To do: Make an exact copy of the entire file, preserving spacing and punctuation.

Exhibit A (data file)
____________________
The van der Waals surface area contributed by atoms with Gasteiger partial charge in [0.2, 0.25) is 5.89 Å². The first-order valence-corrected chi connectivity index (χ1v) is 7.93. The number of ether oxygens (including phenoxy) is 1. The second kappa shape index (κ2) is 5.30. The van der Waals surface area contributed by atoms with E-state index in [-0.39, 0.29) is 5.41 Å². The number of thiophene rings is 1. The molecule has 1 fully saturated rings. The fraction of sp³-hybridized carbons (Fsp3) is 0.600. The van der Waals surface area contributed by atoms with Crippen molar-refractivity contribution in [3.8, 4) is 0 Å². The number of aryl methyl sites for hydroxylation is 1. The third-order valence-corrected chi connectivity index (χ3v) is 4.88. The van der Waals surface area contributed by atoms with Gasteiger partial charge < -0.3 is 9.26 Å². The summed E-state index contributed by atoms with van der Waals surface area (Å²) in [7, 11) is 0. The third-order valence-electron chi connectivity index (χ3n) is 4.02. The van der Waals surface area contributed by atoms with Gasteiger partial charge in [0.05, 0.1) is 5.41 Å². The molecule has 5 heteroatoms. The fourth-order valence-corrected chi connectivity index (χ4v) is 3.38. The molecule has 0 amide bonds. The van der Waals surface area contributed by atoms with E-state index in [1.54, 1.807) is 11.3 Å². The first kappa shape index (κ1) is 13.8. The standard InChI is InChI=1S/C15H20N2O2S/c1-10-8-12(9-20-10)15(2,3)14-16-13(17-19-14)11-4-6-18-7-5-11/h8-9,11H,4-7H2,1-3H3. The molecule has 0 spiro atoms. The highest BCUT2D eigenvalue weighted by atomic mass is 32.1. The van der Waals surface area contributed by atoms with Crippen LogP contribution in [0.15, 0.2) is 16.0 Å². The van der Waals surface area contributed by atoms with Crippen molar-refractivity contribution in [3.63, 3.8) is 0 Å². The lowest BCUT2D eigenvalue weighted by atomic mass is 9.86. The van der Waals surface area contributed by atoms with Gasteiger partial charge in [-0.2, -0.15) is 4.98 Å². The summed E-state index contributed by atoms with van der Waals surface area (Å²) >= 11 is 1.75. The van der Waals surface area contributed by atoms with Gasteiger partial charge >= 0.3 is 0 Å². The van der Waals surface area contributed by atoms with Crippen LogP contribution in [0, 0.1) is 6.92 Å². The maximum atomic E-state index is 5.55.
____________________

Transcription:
The van der Waals surface area contributed by atoms with Gasteiger partial charge in [0.2, 0.25) is 5.89 Å². The first-order valence-corrected chi connectivity index (χ1v) is 7.93. The number of ether oxygens (including phenoxy) is 1. The second kappa shape index (κ2) is 5.30. The van der Waals surface area contributed by atoms with E-state index in [-0.39, 0.29) is 5.41 Å². The number of thiophene rings is 1. The molecule has 1 fully saturated rings. The fraction of sp³-hybridized carbons (Fsp3) is 0.600. The van der Waals surface area contributed by atoms with Crippen molar-refractivity contribution in [3.8, 4) is 0 Å². The number of aryl methyl sites for hydroxylation is 1. The third-order valence-corrected chi connectivity index (χ3v) is 4.88. The van der Waals surface area contributed by atoms with Gasteiger partial charge < -0.3 is 9.26 Å². The summed E-state index contributed by atoms with van der Waals surface area (Å²) in [7, 11) is 0. The third-order valence-electron chi connectivity index (χ3n) is 4.02. The van der Waals surface area contributed by atoms with Gasteiger partial charge in [0.05, 0.1) is 5.41 Å². The molecule has 5 heteroatoms. The fourth-order valence-corrected chi connectivity index (χ4v) is 3.38. The molecule has 0 amide bonds. The van der Waals surface area contributed by atoms with E-state index in [1.54, 1.807) is 11.3 Å². The first kappa shape index (κ1) is 13.8. The standard InChI is InChI=1S/C15H20N2O2S/c1-10-8-12(9-20-10)15(2,3)14-16-13(17-19-14)11-4-6-18-7-5-11/h8-9,11H,4-7H2,1-3H3. The molecule has 0 spiro atoms. The highest BCUT2D eigenvalue weighted by atomic mass is 32.1. The van der Waals surface area contributed by atoms with Crippen LogP contribution in [0.15, 0.2) is 16.0 Å². The van der Waals surface area contributed by atoms with Crippen molar-refractivity contribution in [3.63, 3.8) is 0 Å². The lowest BCUT2D eigenvalue weighted by atomic mass is 9.86. The van der Waals surface area contributed by atoms with Gasteiger partial charge in [-0.2, -0.15) is 4.98 Å². The summed E-state index contributed by atoms with van der Waals surface area (Å²) >= 11 is 1.75. The van der Waals surface area contributed by atoms with Gasteiger partial charge >= 0.3 is 0 Å². The van der Waals surface area contributed by atoms with Crippen LogP contribution in [0, 0.1) is 6.92 Å². The maximum atomic E-state index is 5.55.